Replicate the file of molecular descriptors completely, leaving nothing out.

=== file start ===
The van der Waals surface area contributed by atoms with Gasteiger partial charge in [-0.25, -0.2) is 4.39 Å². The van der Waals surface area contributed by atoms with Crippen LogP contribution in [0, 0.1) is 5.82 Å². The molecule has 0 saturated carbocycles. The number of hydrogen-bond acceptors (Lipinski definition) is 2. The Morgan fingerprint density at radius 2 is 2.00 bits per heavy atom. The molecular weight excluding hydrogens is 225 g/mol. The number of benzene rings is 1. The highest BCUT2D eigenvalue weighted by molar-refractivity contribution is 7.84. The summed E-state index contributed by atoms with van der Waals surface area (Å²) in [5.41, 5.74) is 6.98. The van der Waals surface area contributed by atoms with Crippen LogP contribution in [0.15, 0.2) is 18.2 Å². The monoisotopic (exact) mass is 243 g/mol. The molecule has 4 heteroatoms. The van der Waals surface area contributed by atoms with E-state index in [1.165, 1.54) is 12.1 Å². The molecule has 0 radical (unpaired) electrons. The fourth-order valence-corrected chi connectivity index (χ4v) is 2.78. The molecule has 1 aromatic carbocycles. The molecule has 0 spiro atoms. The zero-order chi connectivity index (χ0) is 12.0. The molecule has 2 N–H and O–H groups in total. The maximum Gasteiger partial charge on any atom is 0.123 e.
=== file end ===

The van der Waals surface area contributed by atoms with Gasteiger partial charge in [-0.25, -0.2) is 4.39 Å². The van der Waals surface area contributed by atoms with Crippen LogP contribution in [0, 0.1) is 5.82 Å². The molecule has 0 saturated carbocycles. The number of hydrogen-bond acceptors (Lipinski definition) is 2. The Morgan fingerprint density at radius 2 is 2.00 bits per heavy atom. The molecular weight excluding hydrogens is 225 g/mol. The number of benzene rings is 1. The highest BCUT2D eigenvalue weighted by molar-refractivity contribution is 7.84. The summed E-state index contributed by atoms with van der Waals surface area (Å²) in [5.41, 5.74) is 6.98. The van der Waals surface area contributed by atoms with Crippen LogP contribution in [0.15, 0.2) is 18.2 Å². The monoisotopic (exact) mass is 243 g/mol. The molecule has 4 heteroatoms. The van der Waals surface area contributed by atoms with E-state index in [1.165, 1.54) is 12.1 Å². The molecule has 0 radical (unpaired) electrons. The fourth-order valence-corrected chi connectivity index (χ4v) is 2.78. The molecule has 1 aromatic carbocycles. The molecule has 0 spiro atoms. The zero-order chi connectivity index (χ0) is 12.0. The molecule has 2 N–H and O–H groups in total. The maximum Gasteiger partial charge on any atom is 0.123 e.